While sorting through my cedar hope chest recently, I uncovered my wedding gown and honeymoon nightie. A few shreds of rice still clung to the satin material. I thought back on the days of our unusual honeymoon as I folded and smoothed the purple nightie.
June 17, 1962 was a perfect day. The sun beamed bright through the stained glass windows. The scent of flowers and music filled the auditorium. “With this ring, I thee wed,” we each stated, and we were man and wife, twenty years and eighteen-years-old respectively.
Following the reception, consisting of wedding cake and fruit punch, we raced through torrents of rice, eager to reach our secret honeymoon motel in a nearby lake-resort town. That night, we planned to celebrate by having dinner at a real restaurant.
While dating as teenagers, we had eaten at hotdog stands, drive-in movie snack shacks and BBQ’s with family, but we had never gone to a real restaurant. A candlelight dinner at a restaurant seemed to be a rite of passage, signifying that we were now married adults. It would be a cherished memory, a perfect beginning to our wedding night.
The sun shone hot on our heads as we drove our 1958 MGA with the top down toward the lake. The excitement of the day took a toll on my young husband. His head began to throb and maybe nerves played a role as well. The expectations of “the wedding night” created some anxieties for him that many young grooms don’t experience today.
Several hours later, we reached our honeymoon cottage. My young husband threw himself on the bed, head pounding, eyes aching, a wet cloth held to his forehead. He begged to be allowed to die in peace. He wasn’t up to dinner at a fancy restaurant. “Tomorrow, honey,” he promised, “just let me go to bed.”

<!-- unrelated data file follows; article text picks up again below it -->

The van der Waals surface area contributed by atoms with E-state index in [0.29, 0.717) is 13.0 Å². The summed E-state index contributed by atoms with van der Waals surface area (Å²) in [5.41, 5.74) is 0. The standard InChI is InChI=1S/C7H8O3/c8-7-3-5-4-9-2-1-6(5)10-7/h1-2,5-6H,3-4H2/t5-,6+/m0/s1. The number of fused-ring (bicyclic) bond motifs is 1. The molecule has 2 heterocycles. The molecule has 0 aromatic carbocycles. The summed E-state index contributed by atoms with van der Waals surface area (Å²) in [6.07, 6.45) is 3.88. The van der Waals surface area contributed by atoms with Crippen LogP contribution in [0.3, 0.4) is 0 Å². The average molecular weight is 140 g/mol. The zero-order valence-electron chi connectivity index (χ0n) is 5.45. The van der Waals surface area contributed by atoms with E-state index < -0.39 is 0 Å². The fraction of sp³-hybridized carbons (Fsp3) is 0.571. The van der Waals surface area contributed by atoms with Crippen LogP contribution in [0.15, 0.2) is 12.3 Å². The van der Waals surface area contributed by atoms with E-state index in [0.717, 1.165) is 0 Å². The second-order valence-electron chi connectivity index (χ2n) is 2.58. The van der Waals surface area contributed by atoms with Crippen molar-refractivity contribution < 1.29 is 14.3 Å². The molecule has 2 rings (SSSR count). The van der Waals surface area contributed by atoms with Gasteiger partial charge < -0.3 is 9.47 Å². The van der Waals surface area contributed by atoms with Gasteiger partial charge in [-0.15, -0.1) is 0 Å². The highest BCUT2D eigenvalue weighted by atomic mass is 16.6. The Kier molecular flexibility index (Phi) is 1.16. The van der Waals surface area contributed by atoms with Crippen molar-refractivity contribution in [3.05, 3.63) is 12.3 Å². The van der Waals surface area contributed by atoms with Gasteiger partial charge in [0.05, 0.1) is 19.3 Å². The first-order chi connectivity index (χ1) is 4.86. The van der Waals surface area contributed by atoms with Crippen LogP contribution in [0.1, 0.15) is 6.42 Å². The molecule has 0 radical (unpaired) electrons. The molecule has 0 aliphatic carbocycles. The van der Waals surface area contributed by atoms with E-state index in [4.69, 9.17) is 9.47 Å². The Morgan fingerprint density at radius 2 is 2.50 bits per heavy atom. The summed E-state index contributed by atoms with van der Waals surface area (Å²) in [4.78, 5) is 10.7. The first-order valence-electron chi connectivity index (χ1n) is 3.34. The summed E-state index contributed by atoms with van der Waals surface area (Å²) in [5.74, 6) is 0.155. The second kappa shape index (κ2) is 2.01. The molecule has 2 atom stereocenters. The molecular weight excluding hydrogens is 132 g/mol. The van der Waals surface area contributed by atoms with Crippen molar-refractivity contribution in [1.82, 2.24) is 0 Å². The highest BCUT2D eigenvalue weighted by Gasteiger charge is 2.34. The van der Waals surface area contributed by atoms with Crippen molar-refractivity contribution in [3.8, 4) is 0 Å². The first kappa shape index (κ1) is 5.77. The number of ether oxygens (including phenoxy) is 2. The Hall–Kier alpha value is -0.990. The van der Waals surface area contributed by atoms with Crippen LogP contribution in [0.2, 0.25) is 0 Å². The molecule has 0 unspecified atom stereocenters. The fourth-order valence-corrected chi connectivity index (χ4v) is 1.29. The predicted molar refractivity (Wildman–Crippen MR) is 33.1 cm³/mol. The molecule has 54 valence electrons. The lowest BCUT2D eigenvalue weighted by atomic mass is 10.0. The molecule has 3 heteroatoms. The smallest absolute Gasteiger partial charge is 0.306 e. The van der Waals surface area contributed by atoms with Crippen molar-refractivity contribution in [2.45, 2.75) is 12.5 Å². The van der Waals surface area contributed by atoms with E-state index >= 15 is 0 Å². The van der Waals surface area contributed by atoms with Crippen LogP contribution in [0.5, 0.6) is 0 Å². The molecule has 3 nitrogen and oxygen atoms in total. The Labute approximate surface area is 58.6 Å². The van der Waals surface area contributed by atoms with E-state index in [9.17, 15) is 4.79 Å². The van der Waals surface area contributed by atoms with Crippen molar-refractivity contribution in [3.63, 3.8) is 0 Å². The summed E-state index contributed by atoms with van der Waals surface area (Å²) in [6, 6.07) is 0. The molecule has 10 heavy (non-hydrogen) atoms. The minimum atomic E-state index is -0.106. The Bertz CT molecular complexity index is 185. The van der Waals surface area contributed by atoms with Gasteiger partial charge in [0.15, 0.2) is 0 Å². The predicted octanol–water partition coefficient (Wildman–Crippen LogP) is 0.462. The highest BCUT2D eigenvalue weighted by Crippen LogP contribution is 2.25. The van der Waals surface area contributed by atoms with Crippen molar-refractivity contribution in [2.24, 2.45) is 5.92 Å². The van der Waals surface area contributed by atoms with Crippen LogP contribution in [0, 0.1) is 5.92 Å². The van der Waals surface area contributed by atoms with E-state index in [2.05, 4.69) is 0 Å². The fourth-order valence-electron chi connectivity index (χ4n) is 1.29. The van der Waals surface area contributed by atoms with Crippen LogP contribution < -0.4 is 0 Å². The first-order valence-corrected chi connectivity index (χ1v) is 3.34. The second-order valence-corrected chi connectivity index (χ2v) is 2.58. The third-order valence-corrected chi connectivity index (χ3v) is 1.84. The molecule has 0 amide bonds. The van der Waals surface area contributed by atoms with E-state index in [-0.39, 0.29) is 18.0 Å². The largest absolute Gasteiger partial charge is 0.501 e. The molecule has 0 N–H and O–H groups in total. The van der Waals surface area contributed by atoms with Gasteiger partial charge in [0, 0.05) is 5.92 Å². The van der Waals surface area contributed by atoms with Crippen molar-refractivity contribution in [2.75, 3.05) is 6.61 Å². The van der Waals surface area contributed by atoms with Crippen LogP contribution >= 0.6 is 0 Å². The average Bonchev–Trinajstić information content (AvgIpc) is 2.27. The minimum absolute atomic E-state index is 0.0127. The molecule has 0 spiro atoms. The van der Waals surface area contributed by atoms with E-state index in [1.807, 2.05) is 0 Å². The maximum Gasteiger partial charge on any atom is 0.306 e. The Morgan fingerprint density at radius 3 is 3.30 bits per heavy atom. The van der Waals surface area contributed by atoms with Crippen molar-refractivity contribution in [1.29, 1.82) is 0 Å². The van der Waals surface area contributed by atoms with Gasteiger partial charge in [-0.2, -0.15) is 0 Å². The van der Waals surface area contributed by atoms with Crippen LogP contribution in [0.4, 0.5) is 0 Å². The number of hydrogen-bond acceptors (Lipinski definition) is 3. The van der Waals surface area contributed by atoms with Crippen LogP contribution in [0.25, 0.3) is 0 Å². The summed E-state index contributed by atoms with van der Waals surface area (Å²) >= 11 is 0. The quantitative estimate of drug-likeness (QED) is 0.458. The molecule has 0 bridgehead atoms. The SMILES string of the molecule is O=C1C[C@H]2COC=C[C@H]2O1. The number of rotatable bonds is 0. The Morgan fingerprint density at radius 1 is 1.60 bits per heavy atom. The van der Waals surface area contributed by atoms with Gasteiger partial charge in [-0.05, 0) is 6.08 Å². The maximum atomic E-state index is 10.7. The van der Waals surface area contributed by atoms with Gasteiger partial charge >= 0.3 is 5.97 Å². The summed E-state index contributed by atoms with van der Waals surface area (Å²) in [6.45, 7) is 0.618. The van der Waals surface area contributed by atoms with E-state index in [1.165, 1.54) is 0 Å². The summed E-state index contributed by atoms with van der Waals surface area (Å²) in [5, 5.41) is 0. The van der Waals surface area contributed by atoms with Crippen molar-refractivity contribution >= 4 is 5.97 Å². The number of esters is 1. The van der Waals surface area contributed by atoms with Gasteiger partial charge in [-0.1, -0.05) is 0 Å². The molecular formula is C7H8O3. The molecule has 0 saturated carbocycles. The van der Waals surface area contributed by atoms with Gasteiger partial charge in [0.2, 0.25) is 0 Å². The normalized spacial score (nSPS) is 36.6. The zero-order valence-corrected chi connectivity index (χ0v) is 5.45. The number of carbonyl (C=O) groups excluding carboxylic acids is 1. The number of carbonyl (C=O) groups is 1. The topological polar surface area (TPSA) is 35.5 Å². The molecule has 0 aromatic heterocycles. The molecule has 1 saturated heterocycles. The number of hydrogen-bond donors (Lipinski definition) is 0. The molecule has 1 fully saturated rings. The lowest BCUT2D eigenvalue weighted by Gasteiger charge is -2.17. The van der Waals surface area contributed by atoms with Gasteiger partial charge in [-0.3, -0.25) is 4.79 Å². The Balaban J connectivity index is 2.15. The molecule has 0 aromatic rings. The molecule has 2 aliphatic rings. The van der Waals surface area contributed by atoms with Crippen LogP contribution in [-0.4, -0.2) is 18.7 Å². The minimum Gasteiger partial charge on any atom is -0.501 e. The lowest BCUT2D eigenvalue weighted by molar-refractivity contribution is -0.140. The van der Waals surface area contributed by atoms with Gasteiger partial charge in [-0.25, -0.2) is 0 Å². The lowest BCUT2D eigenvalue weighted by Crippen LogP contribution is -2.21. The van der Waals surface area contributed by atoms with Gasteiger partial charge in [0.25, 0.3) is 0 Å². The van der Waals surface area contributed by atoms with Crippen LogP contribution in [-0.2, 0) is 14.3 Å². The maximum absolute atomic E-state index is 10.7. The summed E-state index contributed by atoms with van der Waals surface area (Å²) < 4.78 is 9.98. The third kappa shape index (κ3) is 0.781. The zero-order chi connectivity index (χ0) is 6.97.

A brand new blushing bride, on the eve of my wedding, I pushed a grocery cart through a tiny grocery store in the resort town and selected spaghetti, hamburger, tomato sauce, lettuce, and salad dressing. I soon stood in front of a tiny stove in our honeymoon cottage, cooking spaghetti while my new husband groaned on the bed with a migraine headache.
“I hope this isn’t a sign of what’s ahead,” I thought, as I added a pinch of salt to the boiling water. “This is NOT how I planned my wedding night.”
Monday dawned bright and clear, a hot and perfect June day and we slept late, lulled by the lapping waves on the nearby shore, headaches and anxieties of the night before a forgotten memory.
We spent the afternoon under a willow tree in the park, snuggling on a blanket, watching the squirrels. We spoke of which restaurant we would choose for our special dinner that night to celebrate our one-day anniversary. We swam and frolicked in the lake. My new lord and master climbed a nearby diving board. “Hey, Hon, look at me,” he shouted, spreading his arms wide and launching into a perfect swan dive into the sparkling water below.
Somewhere between, “Look at me,” and the sparkling water below, something went dreadfully wrong. He hit the water with a resounding kersplash. Breaking the surface of the water, he held his hand to his left ear. “I think I broke something.”
The local emergency room confirmed, indeed, he had broken his eardrum. The doctor advised bed rest and a quiet night…